Palestinian children in detention
An average of 500-700 Palestinian children (under 18 years old) from the occupied Palestinian territory are arrested, interrogated and detained by the Israeli military each year. The most common charge against children is throwing stones, punishable by up to 20 years in prison.
There are no special interrogation procedures for children detained by the Israeli military, nor are there provisions for an attorney or even a family member to be present when a child is questioned. A majority of children report being subjected to ill-treatment in Israeli detention. Forced confessions are often extracted this way, and children are often compelled to sign confessions in Hebrew, a language most of them don’t know.
Israel’s arrest and detention of Palestinian children violates numerous international conventions and treaties designed to protect the rights of children.
Over 120 UK MPs signed an EDM about Palestinian children in Israeli military detention in November 2017, and many spoke out in a debate in February 2018 on the issue.
In our briefing to MPs, we recommend that the UK government should support a delegation of UK lawyers to examine Israel’s treatment of Palestinian children in military detention as a follow-up to an FCO supported report on the topic from 2012. The UK must take active steps to ensure that its own outlined process of accountability is followed, and supporting a follow-up delegation is a minimal first step to take.
Israel holds 427 Palestinians in administrative detention. Administrative detention is a procedure that allows the Israeli military to hold detainees on ‘secret evidence’ without charging them or allowing them to stand trial. Administrative detention orders can last for six months, but are renewable indefinitely. Administrative detention orders are frequently renewed on or just before the expiry date.
Administrative detention was first used in Palestine by the British colonial authorities in 1937. When Israel declared statehood, it adopted some of the British legal code, including the laws around administrative detention, adjusting them to fit the new colonial reality.
International law permits the use of administrative detention in emergency circumstances. However, Israel uses it systematically and as a punitive measure.
Israel’s excessive use of administrative detention is a violation of international law. The UK government has expressed concern over the consistently high number of Palestinians held in administrative detention by Israel, but the use of administrative detention has persisted.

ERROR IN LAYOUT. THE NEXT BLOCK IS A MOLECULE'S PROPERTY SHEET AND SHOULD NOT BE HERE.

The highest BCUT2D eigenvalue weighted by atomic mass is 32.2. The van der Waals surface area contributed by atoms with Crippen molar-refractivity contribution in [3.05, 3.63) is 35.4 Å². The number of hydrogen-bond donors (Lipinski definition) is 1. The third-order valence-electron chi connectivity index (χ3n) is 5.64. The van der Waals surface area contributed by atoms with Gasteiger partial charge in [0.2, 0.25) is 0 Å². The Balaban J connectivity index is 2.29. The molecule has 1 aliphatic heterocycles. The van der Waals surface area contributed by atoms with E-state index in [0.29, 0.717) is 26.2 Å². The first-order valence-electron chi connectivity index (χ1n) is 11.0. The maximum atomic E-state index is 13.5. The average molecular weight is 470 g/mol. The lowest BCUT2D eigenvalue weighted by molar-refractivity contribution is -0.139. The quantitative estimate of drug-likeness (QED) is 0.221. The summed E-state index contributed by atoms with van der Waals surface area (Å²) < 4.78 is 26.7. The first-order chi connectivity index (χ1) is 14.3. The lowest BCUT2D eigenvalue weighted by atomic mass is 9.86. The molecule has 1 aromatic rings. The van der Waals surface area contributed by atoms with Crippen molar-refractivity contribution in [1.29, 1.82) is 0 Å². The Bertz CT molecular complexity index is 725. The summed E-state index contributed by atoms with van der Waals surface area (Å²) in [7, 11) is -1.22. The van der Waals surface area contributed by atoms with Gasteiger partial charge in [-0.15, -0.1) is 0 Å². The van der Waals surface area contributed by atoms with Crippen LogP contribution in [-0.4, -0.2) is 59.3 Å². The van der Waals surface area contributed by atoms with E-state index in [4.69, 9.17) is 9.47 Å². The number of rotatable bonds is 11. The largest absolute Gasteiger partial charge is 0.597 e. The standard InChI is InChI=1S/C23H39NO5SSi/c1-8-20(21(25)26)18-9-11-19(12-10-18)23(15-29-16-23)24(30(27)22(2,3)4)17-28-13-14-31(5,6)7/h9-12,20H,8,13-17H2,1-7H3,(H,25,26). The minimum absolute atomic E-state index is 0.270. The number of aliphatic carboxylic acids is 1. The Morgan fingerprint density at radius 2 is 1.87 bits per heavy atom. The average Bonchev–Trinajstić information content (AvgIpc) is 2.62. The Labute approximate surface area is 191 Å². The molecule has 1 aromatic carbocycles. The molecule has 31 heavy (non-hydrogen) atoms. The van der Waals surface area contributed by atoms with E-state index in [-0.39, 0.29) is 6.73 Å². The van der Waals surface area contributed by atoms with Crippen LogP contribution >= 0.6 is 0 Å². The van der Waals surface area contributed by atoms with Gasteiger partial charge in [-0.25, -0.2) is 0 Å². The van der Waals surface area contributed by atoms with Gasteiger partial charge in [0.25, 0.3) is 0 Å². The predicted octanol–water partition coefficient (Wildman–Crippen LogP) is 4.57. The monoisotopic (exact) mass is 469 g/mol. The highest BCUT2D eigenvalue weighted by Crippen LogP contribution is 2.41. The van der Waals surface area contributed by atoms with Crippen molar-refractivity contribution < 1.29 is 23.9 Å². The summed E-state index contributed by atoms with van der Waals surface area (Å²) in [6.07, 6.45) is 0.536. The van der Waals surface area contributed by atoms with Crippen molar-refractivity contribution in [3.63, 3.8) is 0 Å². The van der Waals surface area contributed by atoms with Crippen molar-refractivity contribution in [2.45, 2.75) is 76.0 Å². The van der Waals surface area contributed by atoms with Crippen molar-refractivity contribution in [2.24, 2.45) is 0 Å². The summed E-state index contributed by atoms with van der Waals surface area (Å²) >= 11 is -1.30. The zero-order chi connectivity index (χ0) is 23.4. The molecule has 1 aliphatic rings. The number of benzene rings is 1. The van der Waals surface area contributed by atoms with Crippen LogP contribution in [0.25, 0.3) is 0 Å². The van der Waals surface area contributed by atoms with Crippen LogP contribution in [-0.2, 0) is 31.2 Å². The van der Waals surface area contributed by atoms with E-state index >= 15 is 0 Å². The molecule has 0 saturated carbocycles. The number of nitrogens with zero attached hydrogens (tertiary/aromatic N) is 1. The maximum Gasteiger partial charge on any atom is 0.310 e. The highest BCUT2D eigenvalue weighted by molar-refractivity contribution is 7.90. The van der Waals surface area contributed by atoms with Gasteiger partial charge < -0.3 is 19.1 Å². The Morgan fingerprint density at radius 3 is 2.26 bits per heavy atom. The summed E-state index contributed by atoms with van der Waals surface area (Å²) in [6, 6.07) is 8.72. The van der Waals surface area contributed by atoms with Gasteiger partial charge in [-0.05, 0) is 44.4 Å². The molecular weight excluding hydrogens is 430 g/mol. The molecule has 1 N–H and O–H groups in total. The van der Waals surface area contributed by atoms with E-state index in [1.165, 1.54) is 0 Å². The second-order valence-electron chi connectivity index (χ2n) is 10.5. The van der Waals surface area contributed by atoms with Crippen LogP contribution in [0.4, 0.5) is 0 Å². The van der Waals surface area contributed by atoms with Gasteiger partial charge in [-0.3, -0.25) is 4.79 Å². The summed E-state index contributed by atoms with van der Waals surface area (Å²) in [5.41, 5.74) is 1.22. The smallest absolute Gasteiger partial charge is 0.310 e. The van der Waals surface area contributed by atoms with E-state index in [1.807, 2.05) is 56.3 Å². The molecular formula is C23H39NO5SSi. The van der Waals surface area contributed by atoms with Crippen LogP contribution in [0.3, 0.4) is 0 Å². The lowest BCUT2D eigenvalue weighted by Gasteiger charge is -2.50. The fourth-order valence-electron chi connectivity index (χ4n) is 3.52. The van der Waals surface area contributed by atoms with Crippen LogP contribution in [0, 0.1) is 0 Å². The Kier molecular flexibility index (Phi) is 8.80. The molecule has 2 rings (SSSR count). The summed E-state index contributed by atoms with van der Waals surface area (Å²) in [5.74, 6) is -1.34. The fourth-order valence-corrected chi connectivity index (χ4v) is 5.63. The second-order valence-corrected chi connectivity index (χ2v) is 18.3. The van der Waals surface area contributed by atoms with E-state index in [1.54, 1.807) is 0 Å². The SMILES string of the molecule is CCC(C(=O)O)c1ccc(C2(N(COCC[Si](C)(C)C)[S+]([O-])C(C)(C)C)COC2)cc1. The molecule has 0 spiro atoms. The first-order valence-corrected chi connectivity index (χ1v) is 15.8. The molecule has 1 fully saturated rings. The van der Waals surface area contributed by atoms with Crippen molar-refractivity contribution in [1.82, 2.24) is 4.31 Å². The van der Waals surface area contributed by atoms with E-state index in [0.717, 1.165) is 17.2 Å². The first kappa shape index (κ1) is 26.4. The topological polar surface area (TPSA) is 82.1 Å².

Human rights defenders
The UN Declaration on Human Rights Defenders defines them as individuals who play an important role in furthering the cause of human rights through activities such as: the documentation of violations; providing support and assistance to victims seeking remedies; combating cultures of impunity; and mainstreaming human rights culture and information on an international and domestic level.
Palestinian human rights organisation Addameer reports that hundreds of human rights defenders are being held by Israel. This includes one of Addameer's field researchers, Salah Hammouri, who is being held in administrative detention since August 2017. Other members of Addameer’s staff, along with dozens of other journalists, lawyers, and other human rights workers have been specifically targeted by Israel.
Palestinians who organise and participate in demonstrations against the illegal Apartheid Wall and settlements, such as the Tamimi family from Nabi Saleh, are widely recognised as human rights defenders, due to their efforts to engage civil society in peaceful methods of resistance aimed at ending Israel’s violations of human rights and international law.
Human rights defenders in the occupied Palestinian territory face various types of harassment and rights violations by the occupation forces. Israel has adopted a policy of arrest, detention, intimidation, threats and, at times, collective punishment against communities who take part in weekly demonstrations and other non-violent actions against the occupation.
The European Union has a set of guidelines on how member states should protect and advocate for human rights defenders, which includes monitoring and reporting violence against them, and providing support and visible recognition to their work. However, since 2014, Israel's attacks on human rights defenders have increased, prompting the UN to voice special concern over this repression.